Yamagata seems at odds with the musical heritage of its hometown: While Memphis has delivered Elvis Presley, the Stax Sound and some great blues, not many “jam bands” have come to us from the northern tip of Highway 61. But Yamagata hopes to change that.
The group — guitarist Joe Austin, bassist Andy Neely and drummer Jim Britt — covers a ton of musical ground, via a mostly instrumental route. The jams on the band’s new CD originated at the home of the 26-year-old guitarist (on Memphis’ Evelyn Street), and the trio dubbed the disc Eveland (Mempho Records, 1999) in honor of those sessions.
“The album is like a collection of songs from the house,” explains Austin. “I have a lot of friends that play music, and we have two drum sets set up in the basement, and all sorts of other stuff. People that don’t play with Yamagata come by and jam out, and that helps us write other songs. All the songs on the CD were written by [us] — but there are probably 30 or 40 other people responsible for them, too.”
The band christened itself after a poster that hangs in Austin’s house, depicting life in Yamagata (a city in central Japan). But cultural homage wasn’t exactly the trio’s aim: “We liked the way the name rolled off our tongues,” he says.
Bassist Neely, 23, is heavily into industrial rock, reports Austin: “And hip-hop/spoken-word/free-thought type stuff. He hates everything that we listen to,” the guitarist notes. “And Jim is more of a prog-rock guy. He likes Genesis and Kings X and King Crimson. He’s all about that type of staccato percussive stuff, and he’s real into rhythm theory. He was in a drum-corps snare line for 12 years before he even sat down on a kit, and now he’s incorporating the drum kit in his head, like putting the foot where his left hand would usually be.
“Everybody having different backgrounds helps out a lot in creating a sound — you can’t point to any one thing and say, ‘That’s like 311,’ or, ‘They’re like the Allman Brothers,” he continues.
Austin wasn’t always interested in jazz and fusion. “Most of my guitar influences come from rock. I’ve always been a big fan of Angus Young and AC/DC, Pink Floyd, Clapton, Hendrix, even The Cult. But then I’ve also been turned on by a lot of jam music; I’m a real big Phish fan. I’ve also learned a lot of jazz theory in the last five or six years, and have incorporated that into my rock stuff. I’ve been getting into Mahavishnu Orchestra with John McLaughlin, and Frank Zappa, and it’s making me kind of crazy,” he explains with a laugh.
The group’s instrumental “Referred Pain” delivers a crunching blow, with Austin laying down some fine backward guitar. “That song stretches out, a little bit like what we do live. Most of the songs on our album are three and four minutes long, [whereas] live, they tend to be a lot longer,” he comments. “There’s all kinds of ground that can be covered, and every time we play it’s different. We try to stay away from going the same directions each time we play that song, or any other song.”
At times, their playful sound brings to mind modern-day groove artists Medeski Martin & Wood, or eight-string guitarist Charlie Hunter and his Frisco band (as on the funky “Chinese Ants.”)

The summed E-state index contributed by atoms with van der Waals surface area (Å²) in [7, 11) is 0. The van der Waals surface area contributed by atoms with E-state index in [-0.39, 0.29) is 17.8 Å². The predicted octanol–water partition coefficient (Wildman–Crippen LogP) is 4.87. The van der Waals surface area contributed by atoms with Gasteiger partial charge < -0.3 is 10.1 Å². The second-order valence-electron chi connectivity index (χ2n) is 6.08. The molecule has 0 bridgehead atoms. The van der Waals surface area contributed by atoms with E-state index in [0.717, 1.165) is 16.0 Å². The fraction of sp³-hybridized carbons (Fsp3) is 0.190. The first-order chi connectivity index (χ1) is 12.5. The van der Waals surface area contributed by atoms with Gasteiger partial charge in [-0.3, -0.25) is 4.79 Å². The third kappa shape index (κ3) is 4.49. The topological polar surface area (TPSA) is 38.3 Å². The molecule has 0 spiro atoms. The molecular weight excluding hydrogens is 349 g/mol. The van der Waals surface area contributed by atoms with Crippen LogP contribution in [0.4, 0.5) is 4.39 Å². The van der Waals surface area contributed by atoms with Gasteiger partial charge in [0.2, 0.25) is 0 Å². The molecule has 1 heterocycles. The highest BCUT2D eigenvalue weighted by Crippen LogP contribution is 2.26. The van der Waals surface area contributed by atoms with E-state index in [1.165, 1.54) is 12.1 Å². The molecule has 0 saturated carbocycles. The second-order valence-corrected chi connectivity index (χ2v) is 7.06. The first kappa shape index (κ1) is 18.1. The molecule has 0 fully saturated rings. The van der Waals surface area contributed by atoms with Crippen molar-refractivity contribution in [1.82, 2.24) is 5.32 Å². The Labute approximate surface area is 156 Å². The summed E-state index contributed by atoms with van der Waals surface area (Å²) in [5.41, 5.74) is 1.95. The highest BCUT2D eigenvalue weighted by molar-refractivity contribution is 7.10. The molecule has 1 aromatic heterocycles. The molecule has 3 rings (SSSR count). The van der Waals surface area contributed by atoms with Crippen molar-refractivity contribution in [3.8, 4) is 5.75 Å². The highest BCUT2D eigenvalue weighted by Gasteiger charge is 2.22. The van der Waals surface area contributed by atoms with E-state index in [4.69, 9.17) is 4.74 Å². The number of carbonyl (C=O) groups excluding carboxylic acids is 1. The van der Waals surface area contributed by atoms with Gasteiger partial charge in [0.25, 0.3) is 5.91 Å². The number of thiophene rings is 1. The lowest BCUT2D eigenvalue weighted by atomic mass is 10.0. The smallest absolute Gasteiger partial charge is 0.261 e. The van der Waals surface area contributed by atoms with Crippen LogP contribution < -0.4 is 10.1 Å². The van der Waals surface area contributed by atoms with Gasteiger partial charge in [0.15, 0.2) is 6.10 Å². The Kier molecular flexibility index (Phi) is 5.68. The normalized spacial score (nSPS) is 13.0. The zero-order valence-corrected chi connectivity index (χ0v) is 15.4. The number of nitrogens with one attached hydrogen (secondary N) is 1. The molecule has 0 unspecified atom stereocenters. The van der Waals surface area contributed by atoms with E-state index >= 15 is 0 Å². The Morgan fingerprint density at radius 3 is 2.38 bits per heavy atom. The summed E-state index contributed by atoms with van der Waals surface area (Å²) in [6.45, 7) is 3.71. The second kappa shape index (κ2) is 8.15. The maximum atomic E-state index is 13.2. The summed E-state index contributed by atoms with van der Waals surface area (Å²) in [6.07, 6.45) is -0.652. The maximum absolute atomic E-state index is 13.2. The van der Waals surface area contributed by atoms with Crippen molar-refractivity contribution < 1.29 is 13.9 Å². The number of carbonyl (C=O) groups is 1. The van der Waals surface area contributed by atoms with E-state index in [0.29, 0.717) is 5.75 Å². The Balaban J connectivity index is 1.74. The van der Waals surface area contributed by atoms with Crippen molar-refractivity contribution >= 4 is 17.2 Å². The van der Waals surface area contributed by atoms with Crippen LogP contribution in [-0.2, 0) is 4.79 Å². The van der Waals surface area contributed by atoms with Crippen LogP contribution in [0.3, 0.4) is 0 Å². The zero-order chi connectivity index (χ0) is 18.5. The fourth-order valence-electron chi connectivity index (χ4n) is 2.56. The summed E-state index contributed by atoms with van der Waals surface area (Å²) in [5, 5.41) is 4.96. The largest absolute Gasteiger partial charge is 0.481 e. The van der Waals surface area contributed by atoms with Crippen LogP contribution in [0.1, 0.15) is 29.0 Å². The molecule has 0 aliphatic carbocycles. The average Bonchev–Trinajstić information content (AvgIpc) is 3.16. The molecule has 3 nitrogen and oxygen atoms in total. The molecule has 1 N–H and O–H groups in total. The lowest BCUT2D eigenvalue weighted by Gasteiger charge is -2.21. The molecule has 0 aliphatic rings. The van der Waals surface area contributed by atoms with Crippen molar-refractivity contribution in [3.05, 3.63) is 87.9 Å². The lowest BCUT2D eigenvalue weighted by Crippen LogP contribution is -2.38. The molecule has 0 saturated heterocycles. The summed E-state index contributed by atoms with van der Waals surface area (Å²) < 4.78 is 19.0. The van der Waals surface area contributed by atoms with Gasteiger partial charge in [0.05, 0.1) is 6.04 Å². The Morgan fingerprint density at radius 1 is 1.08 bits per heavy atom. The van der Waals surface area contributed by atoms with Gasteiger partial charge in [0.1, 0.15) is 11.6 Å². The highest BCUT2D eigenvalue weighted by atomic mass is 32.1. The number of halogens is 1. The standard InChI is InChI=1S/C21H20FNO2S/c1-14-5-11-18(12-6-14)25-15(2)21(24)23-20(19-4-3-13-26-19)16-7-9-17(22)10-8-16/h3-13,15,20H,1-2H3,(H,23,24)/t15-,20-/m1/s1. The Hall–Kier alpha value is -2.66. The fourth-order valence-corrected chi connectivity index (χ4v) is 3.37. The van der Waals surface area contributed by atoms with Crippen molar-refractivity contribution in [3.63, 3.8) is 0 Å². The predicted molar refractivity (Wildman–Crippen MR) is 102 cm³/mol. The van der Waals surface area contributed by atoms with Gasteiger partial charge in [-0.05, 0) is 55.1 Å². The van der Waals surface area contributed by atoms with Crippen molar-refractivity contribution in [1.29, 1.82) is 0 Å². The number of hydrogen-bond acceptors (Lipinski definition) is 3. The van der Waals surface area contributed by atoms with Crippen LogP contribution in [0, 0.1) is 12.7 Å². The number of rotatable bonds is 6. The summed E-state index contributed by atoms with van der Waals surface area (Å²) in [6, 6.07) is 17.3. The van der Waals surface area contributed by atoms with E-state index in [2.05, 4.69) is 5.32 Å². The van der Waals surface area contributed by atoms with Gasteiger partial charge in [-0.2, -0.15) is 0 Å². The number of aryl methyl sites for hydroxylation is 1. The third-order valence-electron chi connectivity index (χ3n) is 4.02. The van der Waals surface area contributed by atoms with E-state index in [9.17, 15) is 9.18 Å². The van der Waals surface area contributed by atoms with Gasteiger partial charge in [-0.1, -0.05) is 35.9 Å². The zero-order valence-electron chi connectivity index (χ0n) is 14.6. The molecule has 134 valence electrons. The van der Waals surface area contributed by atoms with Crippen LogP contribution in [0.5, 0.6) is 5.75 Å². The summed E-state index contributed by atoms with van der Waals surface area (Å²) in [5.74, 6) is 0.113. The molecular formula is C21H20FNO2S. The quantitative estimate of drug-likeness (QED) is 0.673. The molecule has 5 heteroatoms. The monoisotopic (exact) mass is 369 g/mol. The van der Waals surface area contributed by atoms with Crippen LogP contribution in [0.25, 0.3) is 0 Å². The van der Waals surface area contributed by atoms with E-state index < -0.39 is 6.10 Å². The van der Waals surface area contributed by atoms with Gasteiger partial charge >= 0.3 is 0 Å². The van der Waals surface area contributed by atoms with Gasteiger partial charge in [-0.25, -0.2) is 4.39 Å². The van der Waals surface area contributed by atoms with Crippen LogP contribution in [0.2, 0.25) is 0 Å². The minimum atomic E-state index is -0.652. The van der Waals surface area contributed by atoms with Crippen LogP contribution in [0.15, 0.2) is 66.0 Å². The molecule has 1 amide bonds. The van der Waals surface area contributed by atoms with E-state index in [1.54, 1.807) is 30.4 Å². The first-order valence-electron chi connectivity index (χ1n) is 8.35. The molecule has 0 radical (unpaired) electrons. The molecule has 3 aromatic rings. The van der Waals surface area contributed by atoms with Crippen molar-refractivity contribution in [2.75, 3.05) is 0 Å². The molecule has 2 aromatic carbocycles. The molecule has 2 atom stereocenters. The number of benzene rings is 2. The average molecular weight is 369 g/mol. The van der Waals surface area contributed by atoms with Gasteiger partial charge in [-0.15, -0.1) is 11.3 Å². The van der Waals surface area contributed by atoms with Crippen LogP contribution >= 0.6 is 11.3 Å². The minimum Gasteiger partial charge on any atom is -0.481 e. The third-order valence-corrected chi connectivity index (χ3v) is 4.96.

“I’m a very big fan of Charlie Hunter Trio — I have all their albums,” Austin concedes, remembering: “I first saw [Hunter] on the Lollapalooza tour with the Beastie Boys. I was watching him, thinking, ‘I wonder where the bass player is, he’s really great. He’s probably backstage someplace. … [Then I realized], ‘Oh my gosh, it’s him [playing guitar and bass parts simultaneously].’ … I bought all his albums and delved way into that.”
After growing up in Memphis, Austin attended school in Virginia. His family then moved to Charleston, S.C., and he joined up with a band there called Hot Carl; returning to Memphis, Austin invested three years in medical school. But another world beckoned insistently.
“I decided [medicine] wasn’t my bag; I’d rather play guitar,” he states simply.
Austin soon met Neely and Britt, who were doing time in an ’80s cover band, reeling out Duran Duran covers and the like at clubs and frat parties. “We started making up originals and jamming them out, and were invited to play a Christmas party at this bar,” recalls the guitarist: “We didn’t know any songs; we just set up our stuff and played a three-hour set. People went crazy, dancing on tables and losing their minds over what the three of us were doing. We were laying down some good grooves, wailing on top of it, creating some energy, and people were like, ‘Man!’ … Over the next couple weeks, we listened back to those tapes, and there were 10 different ideas that we turned into songs. We went into the studio and recorded them for real, and got some other musicians around town to sit in.”
Jeff Griffith and Jeff Huddleston add sax to Eveland, while Steve Dolan plays trumpet, Ross Rice contributes some great Hammond B-3, Prentice Wuulff-Woesten wails on trombone, and Kelly Hurt sings memorably on the light-handed “Parachute Day.” Several of these players sit in with the band on gigs around Memphis, and the trio now often travels with a second guitarist, Perry Osbourne, who plays the horn parts on his hollow-body guitar.
The tradition-loving Memphis scene does show signs of embracing Yamagata’s improvisational concept, according to Austin. “If we’re playing other places [than Beale Street], it can be iffy. It can be slamming and great, but it can also be, like, four people there. So we want to get out to where people are a little more appreciative.”